Liquidity in the Container market is generally lower, averaging around 7%. We observe little to no relationship between liquidity and CII performance. This is likely due to market conditions with unprecedently high Container rates dominating 2022, when there was extremely high demand for all types of tonnage. We may see the effects emerge now that the Container rates have returned to more typical levels.

S&P Liquidity

We observe liquidity in relation to CII performance changing over time. While band E vessels have had the lowest levels of liquidity, we see that the gap has widened substantially. It is worth noting that liquidity of band E vessels decreased during 2021, when liquidity of vessels operating in other bands increased substantially. On average, liquidity decreased slightly in 2022. It is also notable that the liquidity of band B vessels increased during 2022, and that the gap between average liquidity and band E liquidity persists.

Figure 3: S&P Liquidity (Bulker, Tanker & Container).

Average % Speed Adjustments Required

Changing the speed of a vessel is one of the most straightforward ways to improve the CII performance of that vessel. The average required speed adjustment demonstrates the alteration needed for vessels to operate in the centre of band C.

On average, in band A, Cargo vessels can increase speed by 9% and continue to operate in band C with no requirement for a SEEMP. Band B vessels can increase speed by 4% and remain in band C. Vessels in band D, on average, need to decrease speed by 4% to operate in band C. Band E vessels would need to reduce speed by around 12%.

Figure 4: Average % Speed Adjustments Required (All Cargo).

Similar to observations in liquidity, the most pronounced speed changes are required in the Tanker sector, with Bulkers and Containers requiring similar speed changes to operate in band C.

Figure 5: Average % Speed Adjustment (Bulker, Tanker & Container).

Average % Estimated Value Change from Operating in Band C

Figure 6: Estimated % Value Change (All Cargo).

In general terms, the speed of a vessel is directly proportional to its earnings, meaning that the faster a ship is able to travel the more transportation work it can do in a given period of time. Changes in speed are therefore the same as changes in earnings.

Using our Market Value model, we are also able to determine the effect of changes in the earnings potential of a vessel on the value of that vessel. The relationship between earnings and value is different across ship types and changes over time. This can be due to shifts in other market factors, such as freight rates and steel prices.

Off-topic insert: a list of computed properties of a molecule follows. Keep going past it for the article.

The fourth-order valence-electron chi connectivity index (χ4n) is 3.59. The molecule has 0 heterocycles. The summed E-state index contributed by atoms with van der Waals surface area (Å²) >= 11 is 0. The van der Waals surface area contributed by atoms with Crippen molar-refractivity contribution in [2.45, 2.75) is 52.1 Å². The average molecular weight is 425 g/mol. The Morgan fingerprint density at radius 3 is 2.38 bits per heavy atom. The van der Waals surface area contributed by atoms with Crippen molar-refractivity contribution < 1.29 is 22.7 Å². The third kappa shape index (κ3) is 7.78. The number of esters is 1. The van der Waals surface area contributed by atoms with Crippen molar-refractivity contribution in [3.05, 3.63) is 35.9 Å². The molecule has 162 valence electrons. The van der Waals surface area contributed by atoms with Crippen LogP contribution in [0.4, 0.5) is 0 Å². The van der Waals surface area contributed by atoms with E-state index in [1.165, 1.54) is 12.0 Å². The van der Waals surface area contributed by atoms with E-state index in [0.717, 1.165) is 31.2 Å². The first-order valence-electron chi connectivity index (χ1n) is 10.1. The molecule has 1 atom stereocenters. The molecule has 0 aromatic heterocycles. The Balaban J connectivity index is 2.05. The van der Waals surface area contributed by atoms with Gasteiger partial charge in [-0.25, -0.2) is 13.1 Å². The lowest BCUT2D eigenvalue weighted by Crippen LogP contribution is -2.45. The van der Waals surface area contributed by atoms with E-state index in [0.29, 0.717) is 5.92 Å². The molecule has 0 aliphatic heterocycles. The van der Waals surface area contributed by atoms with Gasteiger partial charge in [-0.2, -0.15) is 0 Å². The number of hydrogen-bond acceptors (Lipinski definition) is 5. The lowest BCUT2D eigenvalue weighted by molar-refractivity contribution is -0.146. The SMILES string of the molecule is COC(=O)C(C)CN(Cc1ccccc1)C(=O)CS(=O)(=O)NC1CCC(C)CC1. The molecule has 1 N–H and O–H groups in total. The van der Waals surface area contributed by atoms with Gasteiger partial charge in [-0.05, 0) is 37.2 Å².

We see that, on average across sectors, for band A vessels to operate in band C, the required 9% increase in speed would result in a 7% increase in vessel value. While for band E vessels to operate in band C, the average speed reduction of 12% would result in a discount of 12%.

Again, we observe the effects to be most prominent in the Tanker market, with band A vessels potentially able to generate an average value premium of 9%, and band E vessels suffering an average discount of 15%.

Figure 7: Estimated % Value Change (Bulker, Tanker & Container).


We are starting to observe the impact of energy efficiency regulation on the S&P market, particularly regarding the risks now associated with vessels which are operating in band E. Currently, the effects are most prominent in the Tanker market, with band E vessels trading infrequently with substantial discounts. A similar, albeit less prominent, pattern is also present in the Bulker market. We are yet to observe any significant effects in the Container market, although we expect similar patterns to emerge over time.

While this is a complex and evolving topic, we expect the observed trends to continue to develop in line with the expected impact of the regulation.

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VesselsValue data as of March 2023.

Disclaimer: The purpose of this blog is to provide general information and not to provide advice or guidance in relation to particular circumstances. Readers should not make decisions in reliance on any statement or opinion contained in this blog.